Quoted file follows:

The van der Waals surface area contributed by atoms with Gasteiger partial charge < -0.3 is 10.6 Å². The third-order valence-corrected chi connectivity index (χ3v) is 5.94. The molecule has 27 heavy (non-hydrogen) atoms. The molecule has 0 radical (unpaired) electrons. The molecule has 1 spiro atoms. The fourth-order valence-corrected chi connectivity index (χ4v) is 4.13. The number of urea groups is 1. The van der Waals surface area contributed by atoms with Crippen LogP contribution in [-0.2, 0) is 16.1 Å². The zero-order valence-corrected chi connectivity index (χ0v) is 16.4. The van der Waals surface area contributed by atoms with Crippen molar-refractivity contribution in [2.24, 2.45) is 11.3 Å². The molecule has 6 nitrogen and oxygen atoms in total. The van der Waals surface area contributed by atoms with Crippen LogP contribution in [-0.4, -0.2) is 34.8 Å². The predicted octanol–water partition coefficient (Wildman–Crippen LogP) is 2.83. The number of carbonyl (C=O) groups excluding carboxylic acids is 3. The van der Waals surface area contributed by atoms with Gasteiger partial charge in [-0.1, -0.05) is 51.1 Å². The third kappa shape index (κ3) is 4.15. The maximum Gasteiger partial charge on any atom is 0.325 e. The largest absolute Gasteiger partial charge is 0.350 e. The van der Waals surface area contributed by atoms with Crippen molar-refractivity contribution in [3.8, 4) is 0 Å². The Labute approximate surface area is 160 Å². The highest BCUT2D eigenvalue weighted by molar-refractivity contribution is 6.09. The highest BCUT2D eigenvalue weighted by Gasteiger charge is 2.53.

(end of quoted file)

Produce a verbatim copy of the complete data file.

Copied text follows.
The van der Waals surface area contributed by atoms with Gasteiger partial charge < -0.3 is 10.6 Å². The third-order valence-corrected chi connectivity index (χ3v) is 5.94. The molecule has 27 heavy (non-hydrogen) atoms. The molecule has 0 radical (unpaired) electrons. The molecule has 1 spiro atoms. The fourth-order valence-corrected chi connectivity index (χ4v) is 4.13. The number of urea groups is 1. The van der Waals surface area contributed by atoms with Crippen LogP contribution in [-0.2, 0) is 16.1 Å². The zero-order valence-corrected chi connectivity index (χ0v) is 16.4. The van der Waals surface area contributed by atoms with Crippen molar-refractivity contribution in [2.24, 2.45) is 11.3 Å². The molecule has 6 nitrogen and oxygen atoms in total. The van der Waals surface area contributed by atoms with Crippen LogP contribution in [-0.4, -0.2) is 34.8 Å². The predicted octanol–water partition coefficient (Wildman–Crippen LogP) is 2.83. The number of carbonyl (C=O) groups excluding carboxylic acids is 3. The van der Waals surface area contributed by atoms with Gasteiger partial charge in [-0.1, -0.05) is 51.1 Å². The third kappa shape index (κ3) is 4.15. The maximum Gasteiger partial charge on any atom is 0.325 e. The largest absolute Gasteiger partial charge is 0.350 e. The van der Waals surface area contributed by atoms with Crippen molar-refractivity contribution in [3.8, 4) is 0 Å². The Labute approximate surface area is 160 Å². The highest BCUT2D eigenvalue weighted by molar-refractivity contribution is 6.09. The highest BCUT2D eigenvalue weighted by Gasteiger charge is 2.53.